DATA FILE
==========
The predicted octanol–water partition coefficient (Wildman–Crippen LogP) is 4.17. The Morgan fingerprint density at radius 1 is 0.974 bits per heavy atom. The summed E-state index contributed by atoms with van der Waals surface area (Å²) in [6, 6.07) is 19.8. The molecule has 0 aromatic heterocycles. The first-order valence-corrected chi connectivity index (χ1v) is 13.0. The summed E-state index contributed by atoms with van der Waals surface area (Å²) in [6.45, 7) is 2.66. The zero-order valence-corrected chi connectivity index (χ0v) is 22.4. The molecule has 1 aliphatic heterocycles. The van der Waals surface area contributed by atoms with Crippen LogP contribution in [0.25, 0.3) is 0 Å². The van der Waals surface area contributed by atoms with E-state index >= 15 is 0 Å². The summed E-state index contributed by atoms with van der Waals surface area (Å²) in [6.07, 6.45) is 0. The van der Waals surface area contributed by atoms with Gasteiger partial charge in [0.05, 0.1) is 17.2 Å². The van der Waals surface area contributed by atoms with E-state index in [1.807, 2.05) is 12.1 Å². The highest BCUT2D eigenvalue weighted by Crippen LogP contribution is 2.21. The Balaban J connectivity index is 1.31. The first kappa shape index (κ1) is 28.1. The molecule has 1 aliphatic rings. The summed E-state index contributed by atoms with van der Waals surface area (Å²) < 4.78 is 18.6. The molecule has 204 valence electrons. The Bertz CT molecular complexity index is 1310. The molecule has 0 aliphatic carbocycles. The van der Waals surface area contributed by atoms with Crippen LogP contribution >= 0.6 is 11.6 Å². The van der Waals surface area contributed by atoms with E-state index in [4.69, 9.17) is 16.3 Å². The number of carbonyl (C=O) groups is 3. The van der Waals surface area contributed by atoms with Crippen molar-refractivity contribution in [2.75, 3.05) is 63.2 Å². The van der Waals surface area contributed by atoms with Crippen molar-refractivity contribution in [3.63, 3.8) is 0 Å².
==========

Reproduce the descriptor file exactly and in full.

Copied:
The predicted octanol–water partition coefficient (Wildman–Crippen LogP) is 4.17. The Morgan fingerprint density at radius 1 is 0.974 bits per heavy atom. The summed E-state index contributed by atoms with van der Waals surface area (Å²) in [6, 6.07) is 19.8. The molecule has 0 aromatic heterocycles. The first-order valence-corrected chi connectivity index (χ1v) is 13.0. The summed E-state index contributed by atoms with van der Waals surface area (Å²) in [6.45, 7) is 2.66. The zero-order valence-corrected chi connectivity index (χ0v) is 22.4. The molecule has 1 aliphatic heterocycles. The van der Waals surface area contributed by atoms with Crippen LogP contribution in [0.25, 0.3) is 0 Å². The van der Waals surface area contributed by atoms with E-state index >= 15 is 0 Å². The summed E-state index contributed by atoms with van der Waals surface area (Å²) in [6.07, 6.45) is 0. The van der Waals surface area contributed by atoms with Gasteiger partial charge in [0.05, 0.1) is 17.2 Å². The van der Waals surface area contributed by atoms with E-state index in [1.807, 2.05) is 12.1 Å². The highest BCUT2D eigenvalue weighted by Crippen LogP contribution is 2.21. The Balaban J connectivity index is 1.31. The first kappa shape index (κ1) is 28.1. The molecule has 1 aliphatic rings. The summed E-state index contributed by atoms with van der Waals surface area (Å²) < 4.78 is 18.6. The molecule has 204 valence electrons. The Bertz CT molecular complexity index is 1310. The molecule has 0 aliphatic carbocycles. The van der Waals surface area contributed by atoms with Crippen LogP contribution >= 0.6 is 11.6 Å². The van der Waals surface area contributed by atoms with E-state index in [4.69, 9.17) is 16.3 Å². The number of carbonyl (C=O) groups is 3. The van der Waals surface area contributed by atoms with Crippen molar-refractivity contribution in [2.75, 3.05) is 63.2 Å². The van der Waals surface area contributed by atoms with Crippen molar-refractivity contribution in [3.63, 3.8) is 0 Å².